Readability

Five Second Rule

[cap­tion id=“attachment_107489” align=“alignright” width=“200”] Exam­ple of a five sec­ond reck­less eye­balling at a workplace.[/caption]

by baldilocks

This def­i­nitely isn’t about camp­ing out in the lane or pick­ing up food off the floor and eat­ing it.

Net­flix has report­edly banned work­ers from look­ing at each other for more than five sec­onds as part of its new anti-​harassment rules.

The new pol­icy also bans the company’s film crews from ask­ing their col­leagues for their phone num­bers, accord­ing to an arti­cle in the Sun.

Senior staff went to a harass­ment meet­ing to learn what is and isn’t appro­pri­ate,” an on-​set run­ner told the Sun. “Look­ing at any­one longer than five sec­onds is con­sid­ered creepy.”

You mustn’t ask for someone’s num­ber unless they have given per­mis­sion for it to be dis­trib­uted,” the source con­tin­ued. “And if you see any unwanted behav­iour, report it immediately.”

Other new rules include: “Don’t give lin­ger­ing hugs or touch any­one for a lengthy period of time,” “Don’t ask out a col­league more than once if they have said no,” “Steer clear of a col­league once they have said they are not inter­ested in you,” and “Don’t flirt.” The rules also encour­age employ­ees to “Shout ‘Stop, don’t do that again!’ if a col­league has been inappropriate.” (…)

Net­flix hasn’t con­firmed or denied the new rules, but did release a state­ment to the Inde­pen­dent, say­ing: “We’re proud of the anti-​harassment train­ing we offer to our pro­duc­tions. We want every Net­flix pro­duc­tion to be a safe and respect­ful work­ing envi­ron­ment. We believe the resources we offer empower peo­ple on our sets to speak up, and shouldn’t be trivialized.”

Back in the day, the “five sec­ond rule” was called reck­less eyeballing.

Hon­estly, who can blame Net­flix for try­ing to save them­selves some poten­tial sex­ual harass­ment set­tle­ment money?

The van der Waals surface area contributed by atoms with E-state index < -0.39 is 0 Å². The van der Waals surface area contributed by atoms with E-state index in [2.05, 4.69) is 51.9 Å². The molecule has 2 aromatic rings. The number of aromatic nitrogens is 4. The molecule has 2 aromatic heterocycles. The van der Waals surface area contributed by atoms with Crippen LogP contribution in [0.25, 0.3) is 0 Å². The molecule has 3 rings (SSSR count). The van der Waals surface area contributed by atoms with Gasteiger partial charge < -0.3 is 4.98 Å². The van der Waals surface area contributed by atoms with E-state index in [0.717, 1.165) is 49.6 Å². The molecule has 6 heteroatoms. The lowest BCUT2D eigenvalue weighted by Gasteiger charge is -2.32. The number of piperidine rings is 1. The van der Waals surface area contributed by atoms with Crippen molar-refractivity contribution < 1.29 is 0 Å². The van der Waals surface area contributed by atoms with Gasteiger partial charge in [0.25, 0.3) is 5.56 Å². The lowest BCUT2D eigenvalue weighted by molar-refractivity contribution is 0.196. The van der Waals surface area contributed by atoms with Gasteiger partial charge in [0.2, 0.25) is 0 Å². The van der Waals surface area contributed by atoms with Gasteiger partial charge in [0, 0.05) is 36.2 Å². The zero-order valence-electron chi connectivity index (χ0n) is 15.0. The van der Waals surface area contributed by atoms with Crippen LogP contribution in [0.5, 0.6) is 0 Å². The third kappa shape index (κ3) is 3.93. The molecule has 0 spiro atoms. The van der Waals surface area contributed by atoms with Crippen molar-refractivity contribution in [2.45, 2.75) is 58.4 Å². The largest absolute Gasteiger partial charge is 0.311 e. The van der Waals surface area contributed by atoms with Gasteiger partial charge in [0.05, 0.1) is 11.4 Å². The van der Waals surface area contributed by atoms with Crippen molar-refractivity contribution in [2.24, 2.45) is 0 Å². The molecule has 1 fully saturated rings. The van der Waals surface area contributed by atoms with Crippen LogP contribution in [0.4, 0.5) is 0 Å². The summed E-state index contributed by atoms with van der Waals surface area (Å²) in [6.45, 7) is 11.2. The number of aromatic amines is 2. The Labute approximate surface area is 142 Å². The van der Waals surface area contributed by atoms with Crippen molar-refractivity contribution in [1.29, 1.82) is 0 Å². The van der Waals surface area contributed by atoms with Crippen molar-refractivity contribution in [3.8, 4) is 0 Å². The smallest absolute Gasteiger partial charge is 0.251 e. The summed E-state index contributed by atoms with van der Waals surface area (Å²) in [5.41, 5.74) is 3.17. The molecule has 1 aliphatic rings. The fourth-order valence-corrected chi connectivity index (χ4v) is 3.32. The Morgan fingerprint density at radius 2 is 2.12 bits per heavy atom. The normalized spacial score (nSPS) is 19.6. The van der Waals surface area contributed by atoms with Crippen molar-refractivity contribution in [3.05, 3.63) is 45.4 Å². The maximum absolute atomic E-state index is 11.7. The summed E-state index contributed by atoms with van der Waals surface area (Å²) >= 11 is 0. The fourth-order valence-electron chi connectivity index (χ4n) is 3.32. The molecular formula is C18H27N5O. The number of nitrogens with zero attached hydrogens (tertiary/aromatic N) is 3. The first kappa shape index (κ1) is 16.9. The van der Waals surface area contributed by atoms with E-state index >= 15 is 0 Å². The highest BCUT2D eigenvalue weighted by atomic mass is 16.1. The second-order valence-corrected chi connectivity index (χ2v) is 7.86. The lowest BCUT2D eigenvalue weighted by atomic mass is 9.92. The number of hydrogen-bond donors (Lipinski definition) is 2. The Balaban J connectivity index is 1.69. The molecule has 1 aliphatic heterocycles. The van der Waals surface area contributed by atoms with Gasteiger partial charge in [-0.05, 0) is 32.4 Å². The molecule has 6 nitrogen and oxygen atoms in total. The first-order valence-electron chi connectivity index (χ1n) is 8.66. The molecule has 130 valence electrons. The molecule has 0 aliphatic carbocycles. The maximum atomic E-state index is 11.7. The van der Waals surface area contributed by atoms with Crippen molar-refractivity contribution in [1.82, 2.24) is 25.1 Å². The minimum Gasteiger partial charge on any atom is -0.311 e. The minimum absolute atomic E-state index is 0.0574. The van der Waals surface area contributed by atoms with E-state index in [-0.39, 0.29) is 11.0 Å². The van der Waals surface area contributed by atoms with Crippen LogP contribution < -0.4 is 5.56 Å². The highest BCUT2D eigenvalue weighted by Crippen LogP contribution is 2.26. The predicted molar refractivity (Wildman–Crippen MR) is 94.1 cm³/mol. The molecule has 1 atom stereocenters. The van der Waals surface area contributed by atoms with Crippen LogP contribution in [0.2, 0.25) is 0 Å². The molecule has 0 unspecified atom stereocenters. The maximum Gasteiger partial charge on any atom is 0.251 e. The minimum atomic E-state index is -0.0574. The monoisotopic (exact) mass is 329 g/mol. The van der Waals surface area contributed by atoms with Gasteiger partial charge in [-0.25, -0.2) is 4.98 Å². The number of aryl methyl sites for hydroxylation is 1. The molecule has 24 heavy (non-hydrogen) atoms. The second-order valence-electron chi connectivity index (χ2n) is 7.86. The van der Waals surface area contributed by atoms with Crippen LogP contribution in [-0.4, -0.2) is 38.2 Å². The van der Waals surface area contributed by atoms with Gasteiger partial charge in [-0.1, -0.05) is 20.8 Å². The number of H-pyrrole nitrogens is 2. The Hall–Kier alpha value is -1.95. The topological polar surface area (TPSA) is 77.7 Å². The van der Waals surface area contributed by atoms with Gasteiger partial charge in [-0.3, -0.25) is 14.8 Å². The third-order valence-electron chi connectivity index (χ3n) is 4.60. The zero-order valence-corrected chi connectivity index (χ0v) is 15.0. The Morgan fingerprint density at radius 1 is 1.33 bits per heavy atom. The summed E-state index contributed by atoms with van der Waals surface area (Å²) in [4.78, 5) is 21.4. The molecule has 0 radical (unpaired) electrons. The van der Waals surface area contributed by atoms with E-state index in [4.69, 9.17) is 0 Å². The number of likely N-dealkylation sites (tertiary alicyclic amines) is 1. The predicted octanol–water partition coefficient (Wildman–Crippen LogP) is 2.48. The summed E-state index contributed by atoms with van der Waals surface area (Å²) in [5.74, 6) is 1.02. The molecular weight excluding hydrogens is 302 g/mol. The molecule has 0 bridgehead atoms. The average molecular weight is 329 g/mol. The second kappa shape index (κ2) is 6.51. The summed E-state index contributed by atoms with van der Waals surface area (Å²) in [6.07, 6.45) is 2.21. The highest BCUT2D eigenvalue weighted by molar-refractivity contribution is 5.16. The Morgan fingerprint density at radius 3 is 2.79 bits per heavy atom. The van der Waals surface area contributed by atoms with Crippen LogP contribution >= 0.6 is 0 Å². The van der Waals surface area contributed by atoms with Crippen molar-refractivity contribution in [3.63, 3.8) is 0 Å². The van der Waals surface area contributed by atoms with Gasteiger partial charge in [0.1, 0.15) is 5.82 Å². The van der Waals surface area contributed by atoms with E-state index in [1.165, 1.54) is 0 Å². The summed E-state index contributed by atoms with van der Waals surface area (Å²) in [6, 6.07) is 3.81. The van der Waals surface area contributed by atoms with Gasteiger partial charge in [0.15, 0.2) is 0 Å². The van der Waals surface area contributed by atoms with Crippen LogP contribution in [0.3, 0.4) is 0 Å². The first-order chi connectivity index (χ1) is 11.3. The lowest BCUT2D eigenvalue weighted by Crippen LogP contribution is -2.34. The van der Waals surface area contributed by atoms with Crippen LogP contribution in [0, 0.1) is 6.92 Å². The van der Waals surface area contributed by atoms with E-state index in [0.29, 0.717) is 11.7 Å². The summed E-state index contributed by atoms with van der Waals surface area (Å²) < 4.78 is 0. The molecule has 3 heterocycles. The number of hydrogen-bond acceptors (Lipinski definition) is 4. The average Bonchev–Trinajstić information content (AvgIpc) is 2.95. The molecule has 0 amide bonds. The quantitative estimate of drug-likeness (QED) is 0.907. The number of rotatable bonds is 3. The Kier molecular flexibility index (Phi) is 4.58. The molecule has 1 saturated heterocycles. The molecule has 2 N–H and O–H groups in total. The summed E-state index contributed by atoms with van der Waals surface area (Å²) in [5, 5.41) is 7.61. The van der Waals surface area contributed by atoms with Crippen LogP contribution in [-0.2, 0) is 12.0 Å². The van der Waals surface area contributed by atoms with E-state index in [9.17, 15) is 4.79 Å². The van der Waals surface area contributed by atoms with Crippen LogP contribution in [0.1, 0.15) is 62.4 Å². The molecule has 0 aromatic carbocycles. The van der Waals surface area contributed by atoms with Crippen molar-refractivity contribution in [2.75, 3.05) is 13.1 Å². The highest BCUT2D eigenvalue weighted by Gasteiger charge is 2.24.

Peo­ple have long used the work­place as a play­ground. I’m not judg­ing this, but if an employer wants its employ­ees to min­i­mize the play­ing of grab*ss and get those DVDs in the mail, I can’t judge that either.

If you ask me, Net­flix sounds like a good can­di­date for automation.

Now about that Obama con­tract, Netflix …

Never mind, I don’t have an account.

Juli­ette Akinyi Ochieng has been blog­ging since 2003 as baldilocks. Her older blog is here. She pub­lished her first novel, Tale of the Tigers: Love is Not a Game in 2012.

Hit Da Tech Guy Blog’s Tip Jar for his new not-​GoDaddy host!

Or hit Juliette’s!

Example of a five second reckless eyeballing at a workplace.

by baldilocks

This definitely isn’t about camping out in the lane or picking up food off the floor and eating it.

Netflix has reportedly banned workers from looking at each other for more than five seconds as part of its new anti-harassment rules.

The new policy also bans the company’s film crews from asking their colleagues for their phone numbers, according to an article in the Sun.

“Senior staff went to a harassment meeting to learn what is and isn’t appropriate,” an on-set runner told the Sun. “Looking at anyone longer than five seconds is considered creepy.”

“You mustn’t ask for someone’s number unless they have given permission for it to be distributed,” the source continued. “And if you see any unwanted behaviour, report it immediately.”

Other new rules include: “Don’t give lingering hugs or touch anyone for a lengthy period of time,” “Don’t ask out a colleague more than once if they have said no,” “Steer clear of a colleague once they have said they are not interested in you,” and “Don’t flirt.” The rules also encourage employees to “Shout ‘Stop, don’t do that again!’ if a colleague has been inappropriate.” (…)

Netflix hasn’t confirmed or denied the new rules, but did release a statement to the Independent, saying: “We’re proud of the anti-harassment training we offer to our productions. We want every Netflix production to be a safe and respectful working environment. We believe the resources we offer empower people on our sets to speak up, and shouldn’t be trivialized.”

Back in the day, the “five second rule” was called reckless eyeballing.

Honestly, who can blame Netflix for trying to save themselves some potential sexual harassment settlement money?

People have long used the workplace as a playground. I’m not judging this, but if an employer wants its employees to minimize the playing of grab*ss and get those DVDs in the mail, I can’t judge that either.

If you ask me, Netflix sounds like a good candidate for automation.

Now about that Obama contract, Netflix …

Never mind, I don’t have an account.

Juliette Akinyi Ochieng has been blogging since 2003 as baldilocks. Her older blog is here.  She published her first novel, Tale of the Tigers: Love is Not a Game in 2012.

Hit Da Tech Guy Blog’s Tip Jar for his new not-GoDaddy host!

Or hit Juliette’s!